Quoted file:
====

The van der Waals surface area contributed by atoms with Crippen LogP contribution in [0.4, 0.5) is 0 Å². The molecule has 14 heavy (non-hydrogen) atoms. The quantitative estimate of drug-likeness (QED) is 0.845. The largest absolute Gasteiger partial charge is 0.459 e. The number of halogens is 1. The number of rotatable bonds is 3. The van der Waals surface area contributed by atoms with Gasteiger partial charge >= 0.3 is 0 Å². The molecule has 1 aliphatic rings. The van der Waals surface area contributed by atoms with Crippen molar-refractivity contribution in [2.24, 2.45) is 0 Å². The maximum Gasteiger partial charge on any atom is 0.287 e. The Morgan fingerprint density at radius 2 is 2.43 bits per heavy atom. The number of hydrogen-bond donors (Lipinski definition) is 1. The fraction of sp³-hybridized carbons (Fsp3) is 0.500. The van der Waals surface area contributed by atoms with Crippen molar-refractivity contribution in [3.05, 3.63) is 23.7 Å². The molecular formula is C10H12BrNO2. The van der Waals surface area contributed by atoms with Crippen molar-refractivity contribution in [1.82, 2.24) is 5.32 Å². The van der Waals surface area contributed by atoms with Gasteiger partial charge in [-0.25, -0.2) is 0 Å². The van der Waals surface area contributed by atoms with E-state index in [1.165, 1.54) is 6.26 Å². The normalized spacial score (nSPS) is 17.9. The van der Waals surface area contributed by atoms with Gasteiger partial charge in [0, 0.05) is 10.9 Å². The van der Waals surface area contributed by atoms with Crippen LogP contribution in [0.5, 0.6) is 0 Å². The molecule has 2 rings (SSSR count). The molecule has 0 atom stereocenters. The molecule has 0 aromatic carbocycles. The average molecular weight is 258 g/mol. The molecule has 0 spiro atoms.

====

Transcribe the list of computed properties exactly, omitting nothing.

The van der Waals surface area contributed by atoms with Crippen LogP contribution in [0.4, 0.5) is 0 Å². The molecule has 14 heavy (non-hydrogen) atoms. The quantitative estimate of drug-likeness (QED) is 0.845. The largest absolute Gasteiger partial charge is 0.459 e. The number of halogens is 1. The number of rotatable bonds is 3. The van der Waals surface area contributed by atoms with Gasteiger partial charge >= 0.3 is 0 Å². The molecule has 1 aliphatic rings. The van der Waals surface area contributed by atoms with Crippen molar-refractivity contribution in [2.24, 2.45) is 0 Å². The maximum Gasteiger partial charge on any atom is 0.287 e. The Morgan fingerprint density at radius 2 is 2.43 bits per heavy atom. The number of hydrogen-bond donors (Lipinski definition) is 1. The fraction of sp³-hybridized carbons (Fsp3) is 0.500. The van der Waals surface area contributed by atoms with Crippen molar-refractivity contribution in [3.05, 3.63) is 23.7 Å². The molecular formula is C10H12BrNO2. The van der Waals surface area contributed by atoms with Crippen molar-refractivity contribution in [1.82, 2.24) is 5.32 Å². The van der Waals surface area contributed by atoms with Gasteiger partial charge in [-0.25, -0.2) is 0 Å². The van der Waals surface area contributed by atoms with E-state index in [1.165, 1.54) is 6.26 Å². The normalized spacial score (nSPS) is 17.9. The van der Waals surface area contributed by atoms with Gasteiger partial charge in [0, 0.05) is 10.9 Å². The van der Waals surface area contributed by atoms with Crippen LogP contribution in [0.5, 0.6) is 0 Å². The molecule has 2 rings (SSSR count). The molecule has 0 atom stereocenters. The molecule has 0 aromatic carbocycles. The average molecular weight is 258 g/mol. The molecule has 0 spiro atoms.